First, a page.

[0:01:32] Bernard Leong: I think just to give everyone a very quick background. I’m currently working as a group chief digital and information officer in Singapore Construct Conglomerate. Prior to that I actually worked with Airbus as their head of drone services for Asia Pacific also ran the China business and also with Amazon Web services as their head of machine learning and artificial intelligence for ASEAN. Then, even before that, I actually made my career as a chief digital officer for SingPost’s retail business as well. So my background, right with such a very, very non-linear background, I actually did my PhD in theoretical physics. Then you must be wondering you talk about my theatre background and my theatre background actually came when I was in high school, actually studied for the Trinity speech and drama. I think I was about Grade five. There was the last to actually did script drama. Some of my friends have gone on to become playwrights in the Singapore scene, but I have actually never known to be in the front was actually me to be doing Sound likes. And I think my last job in us when I did a day to play for my hostel. You know, our college, they call it in Cambridge was actually assistant producer. It’s only when I went to the UK I became a full producer, and then now what the teacher taught me, it taught me a lot about the stage because I was also a trained actor in speech and drama. So I was able to focus a lot on thinking about the likes sound and how the stage is being presented. So when you think about doing a podcast is an audio product, right? So you need to think about how does it mean your podcast stand out? How do how does the way you project your sound? Your enunciation. Strangely, when I first started, Analyzation actually went to a professional coach to get my pronunciation correct. These are the things that people don’t talk about, right? Why? Because I am Singapore in. I have a Singapore, Singapore and exit, and the thing is that for American listener or even a European listener, for that matter, they will need a little bit of difficulty in understanding me. So that background came to helping me to think about the podcast. And also it also helps me to think about how to set the stage for the people. That interview, How do I think about interviewing? I would like to tell people I think of an interview like a chess game there is before which have to prepare that you do source saucer gas, put the questions in place. Then there is The interview is self. Then there is the reaction. Where? How do you ask the follow up? Because you like you. You want me to talk all the time, right, being sitting on the other officer position. And then that’s the post, which is the production where there’s actually a lot more work that needs to be done for Asian podcast as compared to any U. S podcast out there.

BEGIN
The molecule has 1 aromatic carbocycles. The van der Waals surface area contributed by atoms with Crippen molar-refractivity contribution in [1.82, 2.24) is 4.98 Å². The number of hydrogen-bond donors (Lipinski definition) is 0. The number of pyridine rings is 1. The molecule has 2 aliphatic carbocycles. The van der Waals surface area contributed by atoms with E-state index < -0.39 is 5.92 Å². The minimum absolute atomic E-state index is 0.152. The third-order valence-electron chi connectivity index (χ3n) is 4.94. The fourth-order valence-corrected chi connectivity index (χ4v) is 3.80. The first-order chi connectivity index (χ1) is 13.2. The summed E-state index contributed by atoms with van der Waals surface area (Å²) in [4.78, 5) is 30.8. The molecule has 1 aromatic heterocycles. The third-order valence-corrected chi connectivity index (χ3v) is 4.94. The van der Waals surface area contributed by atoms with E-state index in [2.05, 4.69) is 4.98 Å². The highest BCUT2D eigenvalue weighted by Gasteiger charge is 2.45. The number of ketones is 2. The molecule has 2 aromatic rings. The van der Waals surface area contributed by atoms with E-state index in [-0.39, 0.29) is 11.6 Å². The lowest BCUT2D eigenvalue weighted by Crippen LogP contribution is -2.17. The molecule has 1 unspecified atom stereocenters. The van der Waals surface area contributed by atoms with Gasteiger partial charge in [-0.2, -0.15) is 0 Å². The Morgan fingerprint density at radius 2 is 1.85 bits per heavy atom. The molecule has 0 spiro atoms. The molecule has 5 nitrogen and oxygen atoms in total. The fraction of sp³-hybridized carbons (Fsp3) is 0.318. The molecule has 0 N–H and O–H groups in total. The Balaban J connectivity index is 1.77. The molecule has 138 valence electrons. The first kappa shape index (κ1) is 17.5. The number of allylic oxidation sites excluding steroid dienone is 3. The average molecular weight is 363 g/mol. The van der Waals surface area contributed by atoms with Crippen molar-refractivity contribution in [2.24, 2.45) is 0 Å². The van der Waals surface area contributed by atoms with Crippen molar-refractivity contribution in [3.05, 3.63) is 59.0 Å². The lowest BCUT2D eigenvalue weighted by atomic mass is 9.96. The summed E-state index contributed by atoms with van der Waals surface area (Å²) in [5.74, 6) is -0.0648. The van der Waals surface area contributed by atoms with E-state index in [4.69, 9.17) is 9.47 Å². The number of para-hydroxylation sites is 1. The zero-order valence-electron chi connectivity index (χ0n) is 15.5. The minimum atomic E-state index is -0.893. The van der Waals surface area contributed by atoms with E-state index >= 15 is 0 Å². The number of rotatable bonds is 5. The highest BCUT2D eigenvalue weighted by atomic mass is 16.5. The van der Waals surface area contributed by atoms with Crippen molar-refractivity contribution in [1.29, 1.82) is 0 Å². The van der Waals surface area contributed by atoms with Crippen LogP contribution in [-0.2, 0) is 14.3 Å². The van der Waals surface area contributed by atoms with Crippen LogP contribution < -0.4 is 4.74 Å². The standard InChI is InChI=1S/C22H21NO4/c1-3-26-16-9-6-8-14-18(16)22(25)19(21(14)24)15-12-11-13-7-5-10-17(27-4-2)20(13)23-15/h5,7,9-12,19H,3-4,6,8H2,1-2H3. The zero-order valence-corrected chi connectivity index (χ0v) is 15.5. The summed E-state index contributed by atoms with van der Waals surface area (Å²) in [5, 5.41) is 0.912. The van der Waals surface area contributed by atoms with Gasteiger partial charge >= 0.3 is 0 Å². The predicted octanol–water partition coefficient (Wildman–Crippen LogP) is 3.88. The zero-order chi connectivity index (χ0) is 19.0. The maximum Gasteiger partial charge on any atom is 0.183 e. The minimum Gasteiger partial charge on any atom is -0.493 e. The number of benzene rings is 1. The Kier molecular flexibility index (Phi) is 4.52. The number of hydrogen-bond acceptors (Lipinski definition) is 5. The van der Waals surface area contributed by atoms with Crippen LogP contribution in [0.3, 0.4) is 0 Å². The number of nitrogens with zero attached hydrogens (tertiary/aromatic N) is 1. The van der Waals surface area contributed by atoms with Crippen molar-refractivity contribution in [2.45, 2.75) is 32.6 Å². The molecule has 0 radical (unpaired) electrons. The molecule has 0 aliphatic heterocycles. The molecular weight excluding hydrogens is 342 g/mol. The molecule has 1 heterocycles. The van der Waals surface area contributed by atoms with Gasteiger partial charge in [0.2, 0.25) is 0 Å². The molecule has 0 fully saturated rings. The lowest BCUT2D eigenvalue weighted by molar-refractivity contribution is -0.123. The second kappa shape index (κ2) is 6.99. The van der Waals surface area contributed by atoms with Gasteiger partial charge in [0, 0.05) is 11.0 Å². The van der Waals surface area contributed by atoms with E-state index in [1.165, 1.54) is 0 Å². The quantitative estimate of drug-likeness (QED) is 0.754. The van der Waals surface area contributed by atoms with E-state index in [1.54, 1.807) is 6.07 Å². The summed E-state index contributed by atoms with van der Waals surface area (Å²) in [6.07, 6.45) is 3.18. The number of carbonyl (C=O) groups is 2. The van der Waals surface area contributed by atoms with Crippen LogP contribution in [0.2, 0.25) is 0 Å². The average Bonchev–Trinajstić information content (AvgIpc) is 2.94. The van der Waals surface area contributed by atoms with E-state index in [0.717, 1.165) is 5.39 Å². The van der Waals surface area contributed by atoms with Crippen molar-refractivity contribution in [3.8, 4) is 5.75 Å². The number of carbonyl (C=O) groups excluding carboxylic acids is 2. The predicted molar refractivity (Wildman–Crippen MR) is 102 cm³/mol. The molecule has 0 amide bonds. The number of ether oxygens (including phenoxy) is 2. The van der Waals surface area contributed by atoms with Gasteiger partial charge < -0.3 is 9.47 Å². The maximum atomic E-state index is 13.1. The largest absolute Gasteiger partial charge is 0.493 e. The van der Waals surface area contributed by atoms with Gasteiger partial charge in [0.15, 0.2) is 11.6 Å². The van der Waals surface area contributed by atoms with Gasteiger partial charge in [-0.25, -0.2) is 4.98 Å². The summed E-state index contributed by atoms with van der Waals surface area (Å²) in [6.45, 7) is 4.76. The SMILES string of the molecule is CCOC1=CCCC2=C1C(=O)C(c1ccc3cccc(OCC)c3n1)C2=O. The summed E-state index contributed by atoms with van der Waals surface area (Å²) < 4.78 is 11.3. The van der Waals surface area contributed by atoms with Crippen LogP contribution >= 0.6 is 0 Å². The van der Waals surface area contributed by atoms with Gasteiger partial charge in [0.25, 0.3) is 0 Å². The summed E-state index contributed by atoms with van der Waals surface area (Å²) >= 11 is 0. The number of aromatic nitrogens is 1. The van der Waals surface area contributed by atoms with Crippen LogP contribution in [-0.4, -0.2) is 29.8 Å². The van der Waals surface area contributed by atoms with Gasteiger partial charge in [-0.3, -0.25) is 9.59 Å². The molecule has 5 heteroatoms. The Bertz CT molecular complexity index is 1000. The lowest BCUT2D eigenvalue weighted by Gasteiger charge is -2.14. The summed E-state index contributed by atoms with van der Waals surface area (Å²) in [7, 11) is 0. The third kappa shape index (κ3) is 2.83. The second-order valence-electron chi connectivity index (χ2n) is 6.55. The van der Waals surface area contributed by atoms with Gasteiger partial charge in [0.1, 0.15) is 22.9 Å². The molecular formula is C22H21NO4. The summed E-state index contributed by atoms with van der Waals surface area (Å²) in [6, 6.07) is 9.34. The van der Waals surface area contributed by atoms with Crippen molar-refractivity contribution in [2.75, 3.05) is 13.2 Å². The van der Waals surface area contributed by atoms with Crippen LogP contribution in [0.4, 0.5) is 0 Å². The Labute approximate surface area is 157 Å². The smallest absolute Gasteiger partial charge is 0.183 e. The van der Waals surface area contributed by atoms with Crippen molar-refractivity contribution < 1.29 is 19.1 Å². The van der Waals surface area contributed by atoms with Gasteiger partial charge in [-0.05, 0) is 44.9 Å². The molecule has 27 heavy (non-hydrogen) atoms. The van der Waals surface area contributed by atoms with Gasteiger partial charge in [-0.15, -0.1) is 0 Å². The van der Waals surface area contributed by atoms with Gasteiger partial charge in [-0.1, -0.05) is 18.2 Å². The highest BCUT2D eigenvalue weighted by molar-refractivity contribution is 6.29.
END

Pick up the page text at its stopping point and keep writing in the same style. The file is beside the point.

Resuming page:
[0:04:12] Kalani Scarrott: Can I drill down on that last bit? Why do you think there’s more work required?